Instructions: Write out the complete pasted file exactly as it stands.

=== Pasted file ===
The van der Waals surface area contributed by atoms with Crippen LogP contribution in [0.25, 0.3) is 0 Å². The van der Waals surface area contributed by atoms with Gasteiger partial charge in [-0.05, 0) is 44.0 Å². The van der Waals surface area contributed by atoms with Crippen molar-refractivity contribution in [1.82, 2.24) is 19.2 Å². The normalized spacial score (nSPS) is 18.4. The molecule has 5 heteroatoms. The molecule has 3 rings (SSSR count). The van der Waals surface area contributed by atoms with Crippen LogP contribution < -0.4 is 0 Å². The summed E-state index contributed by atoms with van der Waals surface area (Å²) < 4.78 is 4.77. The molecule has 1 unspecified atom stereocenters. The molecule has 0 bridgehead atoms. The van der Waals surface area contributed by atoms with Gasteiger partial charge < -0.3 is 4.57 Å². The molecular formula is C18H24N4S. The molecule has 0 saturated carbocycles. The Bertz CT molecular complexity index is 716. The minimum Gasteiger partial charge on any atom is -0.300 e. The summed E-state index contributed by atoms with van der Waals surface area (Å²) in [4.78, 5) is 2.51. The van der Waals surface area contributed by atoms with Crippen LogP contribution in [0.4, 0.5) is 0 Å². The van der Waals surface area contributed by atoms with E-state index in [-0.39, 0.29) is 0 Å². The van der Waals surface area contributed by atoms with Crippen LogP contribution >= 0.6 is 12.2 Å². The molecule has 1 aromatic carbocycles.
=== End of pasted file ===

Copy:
The van der Waals surface area contributed by atoms with Crippen LogP contribution in [0.25, 0.3) is 0 Å². The van der Waals surface area contributed by atoms with Gasteiger partial charge in [-0.05, 0) is 44.0 Å². The van der Waals surface area contributed by atoms with Crippen molar-refractivity contribution in [1.82, 2.24) is 19.2 Å². The normalized spacial score (nSPS) is 18.4. The molecule has 5 heteroatoms. The molecule has 3 rings (SSSR count). The van der Waals surface area contributed by atoms with Crippen LogP contribution < -0.4 is 0 Å². The summed E-state index contributed by atoms with van der Waals surface area (Å²) < 4.78 is 4.77. The molecule has 1 unspecified atom stereocenters. The molecule has 0 bridgehead atoms. The van der Waals surface area contributed by atoms with Gasteiger partial charge < -0.3 is 4.57 Å². The molecular formula is C18H24N4S. The molecule has 0 saturated carbocycles. The Bertz CT molecular complexity index is 716. The minimum Gasteiger partial charge on any atom is -0.300 e. The summed E-state index contributed by atoms with van der Waals surface area (Å²) in [4.78, 5) is 2.51. The van der Waals surface area contributed by atoms with Crippen LogP contribution in [0.4, 0.5) is 0 Å². The van der Waals surface area contributed by atoms with E-state index in [-0.39, 0.29) is 0 Å². The van der Waals surface area contributed by atoms with Crippen LogP contribution >= 0.6 is 12.2 Å². The molecule has 1 aromatic carbocycles.